Set in the dynamic years leading up to the Roaring Twenties, Flickers turns its lens on California’s glamorous silent film era, as Victorian civilities are swept away by a bold new century . . .
Violet Winters is the daughter of one of California’s wealthy robber barons.  Jack Sutter is the gardener’s son.  In their youth, the two were inseparable. But in 1913 everything is changing, and despite their feelings for each other, adulthood has come between them. Their vastly different social positions leads Violet to marry the aloof but socially perfect Maury Rediston. Jack vows to win Violet back while carving out a new life for himself in the burgeoning motion picture industry.  Tip Rediston, Violet’s brother-in-law, also gets drawn into the bohemian world of the flickers. As handsome as he is troubled, Tip starts his climb to stardom despite his family’s disapproval.  But as social changes, political upheaval, and war change the world around them, Violet, Jack, and Tip learn that things are never as easy as they seem on the silver screen. . .


Nineteen-year-old Violet Winter’s wealthy family has quietly but firmly pressured her into marrying the respectable Maury Rediston, rather than the working-class boy she really loves, Jack Sutter.  Although Vi has always had doubts about her marriage, the doubts turn to near-panic when it’s too late for her to back out: during the ceremony itself.

On and on they marched, one slow step at a time, until at last Violet and her father reached the altar steps, where Father Strout, resplendent in white and gold, waited for her. Josiah kissed her cheek below the veil, then handed her over to Father Strout. The priest’s hand was cold and moist, as reassuring as holding a frog. When Josiah turned away, taking the page boy with him to their seats in the front pew, Violet wanted to cry aloud for him to come back.

The ceremony broke over her like an ocean wave. They had rehearsed it so often that her body went throught the motions perfectly, her mouth spoke the responses, her eyes saw every detail: the priest’s calm eyes, the white roses at the altar, the solemn line of bridesmaids and ushers. Yet all that she was truly aware of was her hand moving back and forth between Maury and Father Strout. At last her hand came to rest in Maury’s for the last time. The best man, Tip Rediston, stepped forward and held out the ring-box, where the thin gold band glittered on white velvet. Father Strout picked it out and held it up for the blessing. When Violet caught Tip’s eye, he winked at her. This touch of human feeling made her come to herself. As Maury slipped the ring on her finger, No, Violet thought, no, I shouldn’t be doing this.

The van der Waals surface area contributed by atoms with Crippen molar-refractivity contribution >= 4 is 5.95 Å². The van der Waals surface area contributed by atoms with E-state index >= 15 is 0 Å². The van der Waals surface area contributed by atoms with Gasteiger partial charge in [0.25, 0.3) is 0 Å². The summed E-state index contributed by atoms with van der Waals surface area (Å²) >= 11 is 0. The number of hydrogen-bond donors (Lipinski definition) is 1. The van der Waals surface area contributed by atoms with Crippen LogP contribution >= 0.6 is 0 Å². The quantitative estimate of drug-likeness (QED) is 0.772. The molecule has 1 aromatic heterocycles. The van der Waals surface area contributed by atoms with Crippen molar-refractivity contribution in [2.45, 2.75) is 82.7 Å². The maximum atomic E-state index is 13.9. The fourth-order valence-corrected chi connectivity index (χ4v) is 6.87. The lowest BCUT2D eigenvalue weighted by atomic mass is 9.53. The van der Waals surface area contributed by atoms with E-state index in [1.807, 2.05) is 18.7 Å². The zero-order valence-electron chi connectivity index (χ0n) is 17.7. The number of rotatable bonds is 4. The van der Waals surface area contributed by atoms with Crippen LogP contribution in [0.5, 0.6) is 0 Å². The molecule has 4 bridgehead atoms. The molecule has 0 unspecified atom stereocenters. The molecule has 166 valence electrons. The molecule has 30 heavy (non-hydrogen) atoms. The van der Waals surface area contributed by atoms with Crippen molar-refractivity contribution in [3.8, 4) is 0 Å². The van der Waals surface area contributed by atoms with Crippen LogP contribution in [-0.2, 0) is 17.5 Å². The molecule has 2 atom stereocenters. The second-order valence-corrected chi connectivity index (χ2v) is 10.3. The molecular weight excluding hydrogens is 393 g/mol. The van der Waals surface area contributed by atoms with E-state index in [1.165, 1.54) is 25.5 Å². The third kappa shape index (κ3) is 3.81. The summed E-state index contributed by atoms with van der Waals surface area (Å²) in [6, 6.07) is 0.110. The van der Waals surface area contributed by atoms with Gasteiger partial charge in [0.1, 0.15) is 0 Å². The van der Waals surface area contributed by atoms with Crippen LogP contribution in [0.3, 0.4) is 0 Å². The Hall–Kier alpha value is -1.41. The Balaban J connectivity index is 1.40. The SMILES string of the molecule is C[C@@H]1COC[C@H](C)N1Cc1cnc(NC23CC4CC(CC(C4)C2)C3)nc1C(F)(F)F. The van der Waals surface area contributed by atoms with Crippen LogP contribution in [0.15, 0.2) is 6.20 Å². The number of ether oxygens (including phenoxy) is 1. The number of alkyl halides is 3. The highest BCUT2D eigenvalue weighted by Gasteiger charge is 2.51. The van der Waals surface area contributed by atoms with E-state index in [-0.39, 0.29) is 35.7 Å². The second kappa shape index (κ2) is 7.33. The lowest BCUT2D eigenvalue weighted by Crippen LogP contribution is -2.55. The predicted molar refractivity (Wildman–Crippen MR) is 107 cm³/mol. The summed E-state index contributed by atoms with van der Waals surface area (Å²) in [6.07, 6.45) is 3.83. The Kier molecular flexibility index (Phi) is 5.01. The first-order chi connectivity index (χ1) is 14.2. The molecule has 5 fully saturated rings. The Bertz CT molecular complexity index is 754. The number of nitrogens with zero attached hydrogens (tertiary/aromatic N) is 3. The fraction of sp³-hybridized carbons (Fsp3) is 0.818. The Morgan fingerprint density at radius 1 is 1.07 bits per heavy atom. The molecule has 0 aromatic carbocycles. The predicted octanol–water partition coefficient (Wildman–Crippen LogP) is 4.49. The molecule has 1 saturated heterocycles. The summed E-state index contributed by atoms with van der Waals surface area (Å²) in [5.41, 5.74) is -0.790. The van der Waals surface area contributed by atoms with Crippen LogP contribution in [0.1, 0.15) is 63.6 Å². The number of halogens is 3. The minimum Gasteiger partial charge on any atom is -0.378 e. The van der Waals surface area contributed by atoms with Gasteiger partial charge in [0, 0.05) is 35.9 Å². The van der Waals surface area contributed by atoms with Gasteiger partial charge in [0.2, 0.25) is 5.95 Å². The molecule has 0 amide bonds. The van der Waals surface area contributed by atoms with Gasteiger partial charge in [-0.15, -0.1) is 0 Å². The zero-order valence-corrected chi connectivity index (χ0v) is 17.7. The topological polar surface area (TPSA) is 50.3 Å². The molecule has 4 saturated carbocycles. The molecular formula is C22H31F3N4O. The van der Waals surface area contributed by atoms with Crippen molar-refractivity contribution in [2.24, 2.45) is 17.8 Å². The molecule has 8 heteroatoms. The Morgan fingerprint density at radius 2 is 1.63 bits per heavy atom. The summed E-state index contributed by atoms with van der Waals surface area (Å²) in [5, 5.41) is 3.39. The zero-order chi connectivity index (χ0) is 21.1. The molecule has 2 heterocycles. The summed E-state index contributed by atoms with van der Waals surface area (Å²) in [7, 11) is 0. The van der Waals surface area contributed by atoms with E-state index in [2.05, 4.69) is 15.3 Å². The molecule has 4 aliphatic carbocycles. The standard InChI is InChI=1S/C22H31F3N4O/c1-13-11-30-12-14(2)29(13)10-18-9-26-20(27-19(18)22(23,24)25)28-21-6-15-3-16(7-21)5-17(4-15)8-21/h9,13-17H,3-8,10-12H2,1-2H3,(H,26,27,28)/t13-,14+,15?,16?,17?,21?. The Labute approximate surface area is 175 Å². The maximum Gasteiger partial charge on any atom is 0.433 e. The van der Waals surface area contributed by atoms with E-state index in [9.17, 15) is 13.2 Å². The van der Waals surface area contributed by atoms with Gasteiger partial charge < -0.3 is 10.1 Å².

“Repeat after me,” Father Strout said. “With this ring, I do thee wed.”

Maury smiled like a man closing a trap.

“With this ring,” he said. “I do thee wed.”

When they knelt for the Lord’s Prayer, Maury squeezed her hand so tightly that her fingers ached. The ceremony boomed on, a prayer at a time echoing through the hushed church. Violet hardly heard the blessing. When she rose, Maury smoothed back her veil and leant down to kiss her in front of God and man. His eyes were full of longing, so deep, so sexual, that she was frightened, her hands shaking on his chest. As he stepped away, Rosie came forward and handed her the bouquet; the bells began to peal; the congregation was rising and filing out. Maury took her hand and squeezed it again.

I’m married, Violet thought.  Jack, Jack, I’m sorry.


Kathryn Jordan lives in the San Francisco Bay Area with her husband, two cats, and a vagrant skunk.  Although she spent her childhood in a Great Lakes industrial city, she became a confirmed Californian at age nine, when her family relocated to Santa Barbara, the “Santa Luisa” of the novel.  All it took was one winter without five feet of snow turning into black urban slush to convince her that the move had been worthwhile.  FLICKERS, her first historical novel, is a new departure for her career. Under the name of Katharine Kerr, she’s also the author of the Nola O’Grady series of light-hearted urban fantasy novels.

Website: www.deverry.com


Buy: http://www.amazon.com/Flickers-Kathryn-Jordan/dp/1601834993